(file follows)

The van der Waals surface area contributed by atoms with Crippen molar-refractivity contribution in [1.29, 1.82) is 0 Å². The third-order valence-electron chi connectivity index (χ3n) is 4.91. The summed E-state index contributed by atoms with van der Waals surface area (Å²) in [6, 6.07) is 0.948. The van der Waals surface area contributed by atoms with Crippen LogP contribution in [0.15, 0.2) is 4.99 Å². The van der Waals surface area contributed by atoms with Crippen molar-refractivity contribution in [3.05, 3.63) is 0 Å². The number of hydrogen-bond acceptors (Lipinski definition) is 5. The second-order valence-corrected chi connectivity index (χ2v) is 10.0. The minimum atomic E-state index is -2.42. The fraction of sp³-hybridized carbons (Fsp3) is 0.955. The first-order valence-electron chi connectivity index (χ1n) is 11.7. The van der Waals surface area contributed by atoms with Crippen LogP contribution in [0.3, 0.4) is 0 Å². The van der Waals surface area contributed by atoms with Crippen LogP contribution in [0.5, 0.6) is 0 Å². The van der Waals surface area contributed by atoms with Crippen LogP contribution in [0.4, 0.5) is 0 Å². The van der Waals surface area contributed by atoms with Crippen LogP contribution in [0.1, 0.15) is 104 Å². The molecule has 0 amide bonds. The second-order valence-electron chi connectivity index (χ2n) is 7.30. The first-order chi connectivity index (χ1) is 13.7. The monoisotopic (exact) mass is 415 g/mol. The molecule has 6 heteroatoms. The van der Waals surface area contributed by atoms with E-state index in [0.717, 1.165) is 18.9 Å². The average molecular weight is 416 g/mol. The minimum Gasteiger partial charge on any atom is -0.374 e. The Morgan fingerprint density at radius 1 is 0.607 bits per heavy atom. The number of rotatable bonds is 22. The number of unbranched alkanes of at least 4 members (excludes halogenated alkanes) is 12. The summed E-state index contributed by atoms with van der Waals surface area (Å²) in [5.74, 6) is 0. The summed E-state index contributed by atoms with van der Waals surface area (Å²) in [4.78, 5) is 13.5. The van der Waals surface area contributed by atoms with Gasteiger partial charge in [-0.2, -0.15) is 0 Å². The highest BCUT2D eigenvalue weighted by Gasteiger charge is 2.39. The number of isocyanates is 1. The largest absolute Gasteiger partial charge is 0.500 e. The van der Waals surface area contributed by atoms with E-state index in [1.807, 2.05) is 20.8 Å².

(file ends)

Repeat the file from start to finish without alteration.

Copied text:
The van der Waals surface area contributed by atoms with Crippen molar-refractivity contribution in [1.29, 1.82) is 0 Å². The third-order valence-electron chi connectivity index (χ3n) is 4.91. The summed E-state index contributed by atoms with van der Waals surface area (Å²) in [6, 6.07) is 0.948. The van der Waals surface area contributed by atoms with Crippen LogP contribution in [0.15, 0.2) is 4.99 Å². The van der Waals surface area contributed by atoms with Crippen molar-refractivity contribution in [3.05, 3.63) is 0 Å². The number of hydrogen-bond acceptors (Lipinski definition) is 5. The second-order valence-corrected chi connectivity index (χ2v) is 10.0. The minimum atomic E-state index is -2.42. The fraction of sp³-hybridized carbons (Fsp3) is 0.955. The first-order valence-electron chi connectivity index (χ1n) is 11.7. The van der Waals surface area contributed by atoms with Crippen LogP contribution in [0.3, 0.4) is 0 Å². The van der Waals surface area contributed by atoms with Crippen LogP contribution in [0.5, 0.6) is 0 Å². The van der Waals surface area contributed by atoms with Crippen LogP contribution in [0.4, 0.5) is 0 Å². The van der Waals surface area contributed by atoms with Crippen LogP contribution in [0.1, 0.15) is 104 Å². The molecule has 0 amide bonds. The second-order valence-electron chi connectivity index (χ2n) is 7.30. The first-order chi connectivity index (χ1) is 13.7. The monoisotopic (exact) mass is 415 g/mol. The molecule has 6 heteroatoms. The van der Waals surface area contributed by atoms with E-state index in [0.717, 1.165) is 18.9 Å². The average molecular weight is 416 g/mol. The minimum Gasteiger partial charge on any atom is -0.374 e. The Morgan fingerprint density at radius 1 is 0.607 bits per heavy atom. The number of rotatable bonds is 22. The number of unbranched alkanes of at least 4 members (excludes halogenated alkanes) is 12. The summed E-state index contributed by atoms with van der Waals surface area (Å²) in [5.74, 6) is 0. The summed E-state index contributed by atoms with van der Waals surface area (Å²) in [4.78, 5) is 13.5. The van der Waals surface area contributed by atoms with Gasteiger partial charge in [-0.2, -0.15) is 0 Å². The highest BCUT2D eigenvalue weighted by Gasteiger charge is 2.39. The number of isocyanates is 1. The largest absolute Gasteiger partial charge is 0.500 e. The van der Waals surface area contributed by atoms with E-state index in [1.807, 2.05) is 20.8 Å².